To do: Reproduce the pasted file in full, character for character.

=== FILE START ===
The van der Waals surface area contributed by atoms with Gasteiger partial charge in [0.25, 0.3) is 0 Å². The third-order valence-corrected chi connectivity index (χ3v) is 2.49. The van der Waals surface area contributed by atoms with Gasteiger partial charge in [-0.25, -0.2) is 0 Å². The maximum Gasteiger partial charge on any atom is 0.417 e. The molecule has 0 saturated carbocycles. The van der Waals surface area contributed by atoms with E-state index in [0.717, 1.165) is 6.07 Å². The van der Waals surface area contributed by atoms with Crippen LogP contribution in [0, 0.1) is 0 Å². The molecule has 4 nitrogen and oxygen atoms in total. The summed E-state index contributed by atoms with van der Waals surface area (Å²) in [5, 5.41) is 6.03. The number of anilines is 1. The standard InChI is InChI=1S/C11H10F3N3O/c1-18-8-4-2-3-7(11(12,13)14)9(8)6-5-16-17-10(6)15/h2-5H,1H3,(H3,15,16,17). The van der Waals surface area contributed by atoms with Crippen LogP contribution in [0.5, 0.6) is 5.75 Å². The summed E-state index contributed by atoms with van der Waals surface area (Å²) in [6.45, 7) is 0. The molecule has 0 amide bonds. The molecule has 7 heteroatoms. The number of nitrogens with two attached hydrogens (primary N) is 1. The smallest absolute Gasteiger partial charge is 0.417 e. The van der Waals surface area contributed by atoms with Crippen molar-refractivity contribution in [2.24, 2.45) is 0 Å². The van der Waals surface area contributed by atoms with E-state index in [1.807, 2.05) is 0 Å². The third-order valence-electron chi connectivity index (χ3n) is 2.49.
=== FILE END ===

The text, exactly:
The van der Waals surface area contributed by atoms with Gasteiger partial charge in [0.25, 0.3) is 0 Å². The third-order valence-corrected chi connectivity index (χ3v) is 2.49. The van der Waals surface area contributed by atoms with Gasteiger partial charge in [-0.25, -0.2) is 0 Å². The maximum Gasteiger partial charge on any atom is 0.417 e. The molecule has 0 saturated carbocycles. The van der Waals surface area contributed by atoms with E-state index in [0.717, 1.165) is 6.07 Å². The van der Waals surface area contributed by atoms with Crippen LogP contribution in [0, 0.1) is 0 Å². The molecule has 4 nitrogen and oxygen atoms in total. The summed E-state index contributed by atoms with van der Waals surface area (Å²) in [5, 5.41) is 6.03. The number of anilines is 1. The standard InChI is InChI=1S/C11H10F3N3O/c1-18-8-4-2-3-7(11(12,13)14)9(8)6-5-16-17-10(6)15/h2-5H,1H3,(H3,15,16,17). The van der Waals surface area contributed by atoms with Crippen LogP contribution in [0.5, 0.6) is 5.75 Å². The summed E-state index contributed by atoms with van der Waals surface area (Å²) in [6.45, 7) is 0. The molecule has 0 amide bonds. The molecule has 7 heteroatoms. The number of nitrogens with two attached hydrogens (primary N) is 1. The smallest absolute Gasteiger partial charge is 0.417 e. The van der Waals surface area contributed by atoms with Crippen molar-refractivity contribution in [2.24, 2.45) is 0 Å². The van der Waals surface area contributed by atoms with E-state index in [1.807, 2.05) is 0 Å². The third-order valence-electron chi connectivity index (χ3n) is 2.49.